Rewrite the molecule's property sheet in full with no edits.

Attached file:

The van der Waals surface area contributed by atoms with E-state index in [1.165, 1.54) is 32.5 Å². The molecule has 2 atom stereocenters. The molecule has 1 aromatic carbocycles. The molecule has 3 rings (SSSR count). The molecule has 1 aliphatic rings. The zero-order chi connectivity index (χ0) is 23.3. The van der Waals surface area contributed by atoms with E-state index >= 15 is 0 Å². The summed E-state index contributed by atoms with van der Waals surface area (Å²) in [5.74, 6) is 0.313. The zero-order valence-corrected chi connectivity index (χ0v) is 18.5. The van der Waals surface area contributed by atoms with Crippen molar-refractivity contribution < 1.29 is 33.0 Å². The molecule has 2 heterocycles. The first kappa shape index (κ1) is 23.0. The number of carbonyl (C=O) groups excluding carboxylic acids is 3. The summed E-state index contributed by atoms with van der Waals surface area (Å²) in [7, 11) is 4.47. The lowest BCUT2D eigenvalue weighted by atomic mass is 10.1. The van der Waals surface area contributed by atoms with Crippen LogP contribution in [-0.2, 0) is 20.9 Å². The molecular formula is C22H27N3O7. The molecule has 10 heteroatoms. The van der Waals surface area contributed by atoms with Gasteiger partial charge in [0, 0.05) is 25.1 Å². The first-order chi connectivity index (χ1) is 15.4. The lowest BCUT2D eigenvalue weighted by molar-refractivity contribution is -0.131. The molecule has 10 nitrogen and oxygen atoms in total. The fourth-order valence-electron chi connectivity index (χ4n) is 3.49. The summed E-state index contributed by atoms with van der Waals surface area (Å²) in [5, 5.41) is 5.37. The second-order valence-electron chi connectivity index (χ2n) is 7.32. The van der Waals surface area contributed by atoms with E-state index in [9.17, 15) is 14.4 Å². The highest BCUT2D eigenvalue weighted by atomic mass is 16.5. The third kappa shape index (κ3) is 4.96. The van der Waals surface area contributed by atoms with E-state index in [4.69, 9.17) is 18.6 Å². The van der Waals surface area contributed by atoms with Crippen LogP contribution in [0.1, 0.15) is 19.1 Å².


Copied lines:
The van der Waals surface area contributed by atoms with E-state index in [1.165, 1.54) is 32.5 Å². The molecule has 2 atom stereocenters. The molecule has 1 aromatic carbocycles. The molecule has 3 rings (SSSR count). The molecule has 1 aliphatic rings. The zero-order chi connectivity index (χ0) is 23.3. The van der Waals surface area contributed by atoms with E-state index >= 15 is 0 Å². The summed E-state index contributed by atoms with van der Waals surface area (Å²) in [5.74, 6) is 0.313. The zero-order valence-corrected chi connectivity index (χ0v) is 18.5. The van der Waals surface area contributed by atoms with Crippen molar-refractivity contribution < 1.29 is 33.0 Å². The molecule has 2 heterocycles. The first kappa shape index (κ1) is 23.0. The number of carbonyl (C=O) groups excluding carboxylic acids is 3. The summed E-state index contributed by atoms with van der Waals surface area (Å²) in [7, 11) is 4.47. The lowest BCUT2D eigenvalue weighted by atomic mass is 10.1. The van der Waals surface area contributed by atoms with Crippen LogP contribution in [-0.2, 0) is 20.9 Å². The molecular formula is C22H27N3O7. The molecule has 10 heteroatoms. The van der Waals surface area contributed by atoms with Gasteiger partial charge in [0, 0.05) is 25.1 Å². The first-order chi connectivity index (χ1) is 15.4. The lowest BCUT2D eigenvalue weighted by molar-refractivity contribution is -0.131. The molecule has 10 nitrogen and oxygen atoms in total. The fourth-order valence-electron chi connectivity index (χ4n) is 3.49. The summed E-state index contributed by atoms with van der Waals surface area (Å²) in [5, 5.41) is 5.37. The second-order valence-electron chi connectivity index (χ2n) is 7.32. The van der Waals surface area contributed by atoms with E-state index in [9.17, 15) is 14.4 Å². The highest BCUT2D eigenvalue weighted by atomic mass is 16.5. The third kappa shape index (κ3) is 4.96. The van der Waals surface area contributed by atoms with E-state index in [4.69, 9.17) is 18.6 Å². The van der Waals surface area contributed by atoms with Crippen LogP contribution in [0.1, 0.15) is 19.1 Å².